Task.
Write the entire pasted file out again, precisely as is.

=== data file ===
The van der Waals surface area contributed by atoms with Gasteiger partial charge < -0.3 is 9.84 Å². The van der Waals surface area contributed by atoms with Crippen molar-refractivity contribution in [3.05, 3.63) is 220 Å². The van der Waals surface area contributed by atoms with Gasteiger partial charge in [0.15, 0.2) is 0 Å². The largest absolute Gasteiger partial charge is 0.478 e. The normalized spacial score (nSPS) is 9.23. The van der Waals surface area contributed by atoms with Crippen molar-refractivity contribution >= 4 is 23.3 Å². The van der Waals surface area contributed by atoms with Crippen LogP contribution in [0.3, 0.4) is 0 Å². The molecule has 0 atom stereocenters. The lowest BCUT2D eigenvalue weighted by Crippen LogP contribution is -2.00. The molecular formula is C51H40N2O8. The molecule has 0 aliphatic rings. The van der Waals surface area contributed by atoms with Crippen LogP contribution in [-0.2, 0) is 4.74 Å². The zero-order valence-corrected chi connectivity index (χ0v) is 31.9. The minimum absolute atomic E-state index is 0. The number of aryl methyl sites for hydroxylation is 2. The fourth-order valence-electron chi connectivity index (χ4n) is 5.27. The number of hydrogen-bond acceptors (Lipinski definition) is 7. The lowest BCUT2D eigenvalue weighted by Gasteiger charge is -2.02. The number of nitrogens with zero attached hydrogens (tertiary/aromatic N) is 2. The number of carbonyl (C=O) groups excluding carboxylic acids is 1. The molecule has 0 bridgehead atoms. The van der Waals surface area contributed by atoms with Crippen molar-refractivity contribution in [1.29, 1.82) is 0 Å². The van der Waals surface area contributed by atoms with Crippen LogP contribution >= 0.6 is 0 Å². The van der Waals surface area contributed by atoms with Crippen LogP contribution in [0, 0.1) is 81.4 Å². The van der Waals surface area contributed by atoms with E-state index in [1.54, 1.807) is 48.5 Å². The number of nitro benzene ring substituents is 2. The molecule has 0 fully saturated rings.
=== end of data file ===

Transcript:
The van der Waals surface area contributed by atoms with Gasteiger partial charge < -0.3 is 9.84 Å². The van der Waals surface area contributed by atoms with Crippen molar-refractivity contribution in [3.05, 3.63) is 220 Å². The van der Waals surface area contributed by atoms with Gasteiger partial charge in [0.15, 0.2) is 0 Å². The largest absolute Gasteiger partial charge is 0.478 e. The normalized spacial score (nSPS) is 9.23. The van der Waals surface area contributed by atoms with Crippen molar-refractivity contribution >= 4 is 23.3 Å². The van der Waals surface area contributed by atoms with Crippen LogP contribution in [0.3, 0.4) is 0 Å². The molecule has 0 atom stereocenters. The lowest BCUT2D eigenvalue weighted by Crippen LogP contribution is -2.00. The molecular formula is C51H40N2O8. The molecule has 0 aliphatic rings. The van der Waals surface area contributed by atoms with Crippen LogP contribution in [-0.2, 0) is 4.74 Å². The zero-order valence-corrected chi connectivity index (χ0v) is 31.9. The minimum absolute atomic E-state index is 0. The number of aryl methyl sites for hydroxylation is 2. The fourth-order valence-electron chi connectivity index (χ4n) is 5.27. The number of hydrogen-bond acceptors (Lipinski definition) is 7. The lowest BCUT2D eigenvalue weighted by Gasteiger charge is -2.02. The number of nitrogens with zero attached hydrogens (tertiary/aromatic N) is 2. The number of carbonyl (C=O) groups excluding carboxylic acids is 1. The molecule has 0 bridgehead atoms. The van der Waals surface area contributed by atoms with Crippen molar-refractivity contribution in [1.29, 1.82) is 0 Å². The van der Waals surface area contributed by atoms with Crippen LogP contribution >= 0.6 is 0 Å². The van der Waals surface area contributed by atoms with Crippen LogP contribution in [0, 0.1) is 81.4 Å². The van der Waals surface area contributed by atoms with E-state index in [1.54, 1.807) is 48.5 Å². The number of nitro benzene ring substituents is 2. The molecule has 0 fully saturated rings.